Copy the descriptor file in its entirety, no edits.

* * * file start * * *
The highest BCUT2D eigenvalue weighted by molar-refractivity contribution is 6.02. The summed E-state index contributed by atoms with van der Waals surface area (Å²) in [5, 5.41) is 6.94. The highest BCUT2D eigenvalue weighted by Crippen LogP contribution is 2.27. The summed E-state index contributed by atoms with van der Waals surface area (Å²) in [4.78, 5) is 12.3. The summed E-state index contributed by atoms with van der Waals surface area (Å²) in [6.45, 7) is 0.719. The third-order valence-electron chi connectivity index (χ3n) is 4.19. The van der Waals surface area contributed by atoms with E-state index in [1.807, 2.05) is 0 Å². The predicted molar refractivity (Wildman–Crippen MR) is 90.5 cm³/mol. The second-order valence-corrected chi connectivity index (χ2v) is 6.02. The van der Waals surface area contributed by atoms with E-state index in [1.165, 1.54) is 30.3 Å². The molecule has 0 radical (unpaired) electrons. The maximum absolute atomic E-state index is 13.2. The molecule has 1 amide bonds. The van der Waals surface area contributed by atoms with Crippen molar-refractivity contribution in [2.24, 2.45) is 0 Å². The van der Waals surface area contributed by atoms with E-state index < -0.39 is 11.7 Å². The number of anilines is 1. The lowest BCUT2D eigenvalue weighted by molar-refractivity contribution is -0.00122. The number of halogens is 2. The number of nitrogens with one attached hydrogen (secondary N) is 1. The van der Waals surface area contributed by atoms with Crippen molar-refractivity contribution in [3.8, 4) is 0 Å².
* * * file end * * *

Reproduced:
The highest BCUT2D eigenvalue weighted by molar-refractivity contribution is 6.02. The summed E-state index contributed by atoms with van der Waals surface area (Å²) in [5, 5.41) is 6.94. The highest BCUT2D eigenvalue weighted by Crippen LogP contribution is 2.27. The summed E-state index contributed by atoms with van der Waals surface area (Å²) in [4.78, 5) is 12.3. The summed E-state index contributed by atoms with van der Waals surface area (Å²) in [6.45, 7) is 0.719. The third-order valence-electron chi connectivity index (χ3n) is 4.19. The van der Waals surface area contributed by atoms with E-state index in [1.807, 2.05) is 0 Å². The predicted molar refractivity (Wildman–Crippen MR) is 90.5 cm³/mol. The second-order valence-corrected chi connectivity index (χ2v) is 6.02. The van der Waals surface area contributed by atoms with E-state index in [1.165, 1.54) is 30.3 Å². The molecule has 0 radical (unpaired) electrons. The maximum absolute atomic E-state index is 13.2. The molecule has 1 amide bonds. The van der Waals surface area contributed by atoms with Crippen molar-refractivity contribution in [2.24, 2.45) is 0 Å². The van der Waals surface area contributed by atoms with E-state index < -0.39 is 11.7 Å². The number of anilines is 1. The lowest BCUT2D eigenvalue weighted by molar-refractivity contribution is -0.00122. The number of halogens is 2. The number of nitrogens with one attached hydrogen (secondary N) is 1. The van der Waals surface area contributed by atoms with Crippen molar-refractivity contribution in [3.8, 4) is 0 Å².